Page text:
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Fri Sep 15, 2017, 02:33 PM

Why People Choose a Particular Branch or Denomination

Most, if not all religions have multiple denominations and sects. So, why do people adhere to a particular one?

I think the reason is that they find one that matches and reinforces their own individual world view and sense of ethical standards.

The differences between, say, a typical ELCA Lutheran Church and a fundamentalist conservative church are fairly obvious. People can freely choose where they worship, so they choose a place where they feel comfortable and that presents Christianity and the obligations people in a way that is also comfortable to them.

People choose, based on who they are and how they believe.

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Response to MineralMan (Original post)

Fri Sep 15, 2017, 02:35 PM

1. #1 Reason: Grew up in that particular branch. Right? nt

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Response to ExciteBike66 (Reply #1)

Fri Sep 15, 2017, 02:37 PM

2. In some cases, yes.

However, I know many people who have changed their denominations, or who have abandoned religion altogether. Either way, choice is involved. Even staying with a denomination or even a specific church of that denomination is a choice. People choose, based on whatever criteria they use.

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Response to MineralMan (Reply #2)

Fri Sep 15, 2017, 02:54 PM

8. "Even staying with a denomination or even a specific church of that denomination is a choice."

But in the case of religious upbringing, the "choice" probably has a lot to do with inertia.

I still think my reason is #1, although I do not pretend to argue that it constitutes a "majority" of the choices made.

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Response to ExciteBike66 (Reply #1)

Fri Sep 15, 2017, 02:40 PM

3. Reason 2, moved to a new area, went with people they met and liked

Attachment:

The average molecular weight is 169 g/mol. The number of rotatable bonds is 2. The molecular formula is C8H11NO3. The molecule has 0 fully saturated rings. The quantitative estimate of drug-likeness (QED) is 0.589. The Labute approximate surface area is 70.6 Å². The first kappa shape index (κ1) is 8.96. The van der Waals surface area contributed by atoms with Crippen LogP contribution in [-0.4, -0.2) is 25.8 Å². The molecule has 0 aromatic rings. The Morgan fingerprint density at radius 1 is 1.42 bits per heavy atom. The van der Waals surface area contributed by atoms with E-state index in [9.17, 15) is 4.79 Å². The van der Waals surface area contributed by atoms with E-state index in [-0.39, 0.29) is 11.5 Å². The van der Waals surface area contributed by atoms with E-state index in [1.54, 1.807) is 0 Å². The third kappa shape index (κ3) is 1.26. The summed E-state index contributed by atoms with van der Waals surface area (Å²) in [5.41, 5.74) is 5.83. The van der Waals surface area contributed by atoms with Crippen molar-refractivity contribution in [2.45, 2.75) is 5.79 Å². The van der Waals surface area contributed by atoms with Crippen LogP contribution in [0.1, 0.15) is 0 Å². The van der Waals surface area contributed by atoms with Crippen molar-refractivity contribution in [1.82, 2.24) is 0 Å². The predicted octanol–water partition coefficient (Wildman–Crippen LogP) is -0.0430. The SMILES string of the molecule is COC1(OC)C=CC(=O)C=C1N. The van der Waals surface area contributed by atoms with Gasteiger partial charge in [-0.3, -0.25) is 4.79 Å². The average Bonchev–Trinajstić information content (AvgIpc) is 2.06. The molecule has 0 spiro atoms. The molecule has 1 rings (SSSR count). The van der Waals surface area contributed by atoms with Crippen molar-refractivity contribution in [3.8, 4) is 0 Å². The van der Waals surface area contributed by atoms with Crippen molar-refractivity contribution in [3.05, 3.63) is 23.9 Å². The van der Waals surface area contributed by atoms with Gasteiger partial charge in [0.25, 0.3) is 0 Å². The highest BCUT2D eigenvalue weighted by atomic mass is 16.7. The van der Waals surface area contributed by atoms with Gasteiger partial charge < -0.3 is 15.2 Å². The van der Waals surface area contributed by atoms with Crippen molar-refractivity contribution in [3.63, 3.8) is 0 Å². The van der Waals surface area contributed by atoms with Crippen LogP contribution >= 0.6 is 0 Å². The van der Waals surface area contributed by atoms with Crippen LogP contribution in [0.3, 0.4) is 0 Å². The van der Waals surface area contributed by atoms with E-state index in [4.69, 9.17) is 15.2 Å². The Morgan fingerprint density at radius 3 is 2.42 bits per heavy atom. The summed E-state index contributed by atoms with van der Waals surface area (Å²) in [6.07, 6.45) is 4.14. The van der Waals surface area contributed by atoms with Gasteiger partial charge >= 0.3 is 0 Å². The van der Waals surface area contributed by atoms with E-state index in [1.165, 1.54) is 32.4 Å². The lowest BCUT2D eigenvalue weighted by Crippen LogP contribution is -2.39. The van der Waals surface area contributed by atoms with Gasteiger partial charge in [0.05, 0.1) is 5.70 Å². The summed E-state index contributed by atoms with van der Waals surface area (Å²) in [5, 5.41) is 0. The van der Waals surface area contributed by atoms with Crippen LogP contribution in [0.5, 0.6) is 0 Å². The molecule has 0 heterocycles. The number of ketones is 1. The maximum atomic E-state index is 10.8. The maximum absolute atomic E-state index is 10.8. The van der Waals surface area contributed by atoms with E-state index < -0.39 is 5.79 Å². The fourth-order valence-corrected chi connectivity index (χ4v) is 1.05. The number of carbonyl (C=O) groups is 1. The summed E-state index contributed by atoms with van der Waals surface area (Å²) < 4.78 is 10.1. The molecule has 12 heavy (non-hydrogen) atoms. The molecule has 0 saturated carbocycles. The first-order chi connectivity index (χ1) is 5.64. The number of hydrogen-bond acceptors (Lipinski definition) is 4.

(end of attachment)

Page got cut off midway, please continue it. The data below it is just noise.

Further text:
Reason 3, had kids and the kids wanted to be in a church youth group with their friends.

Reason 4, seekers looking for purity and purpose. This is by far the dumbest reason and why churches put so many people into serious problems. This is how Charlie Manson and Jim Jones hooked their followers.

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Response to Warpy (Reply #3)

Fri Sep 15, 2017, 02:50 PM

6. There's a lot of movement these days between denominations.

A lot of churches have only a fraction of the number of people they used to have in their congregations. Many people have opted for so-called mega-churches and have left their old churches. Those appear to be doing well in my big metro area. Here in the Twin Cities, there's a Lutheran church on every other corner, it seems. Most are ELCA. Some are Missouri Synod and we have a few that are Missouri Synod. The ELCA churches are more liberal than the other two, but even within those there are major differences between individual churches and congregations.

There's lots of movement, with people visiting churches and choosing one that suits them best. We also have our share of fundamentalist evangelical churches. Some have large congregations, while others are struggling to stay afloat. Our Roman Catholic Churches are mostly struggling, and a number have closed and merged with others. We also have several Islamic churches, a number of synagogues and even Russian, Greek, and other Orthodox churches in the area. We have Buddhists here, Mormons, a Hindu community, and even some groups of people who worship in traditional Hmong gatherings.

But, people choose among those options. Some Hmong immigrants are now Christians. Buddhism attracts another group of converts. We also have a large number of non-believers, pagans and other miscellaneous folks in the area.

Choice. People choose and stick with whatever church fits their world views best.

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Response to MineralMan (Reply #6)

Fri Sep 15, 2017, 02:56 PM

9. There is also a little movement back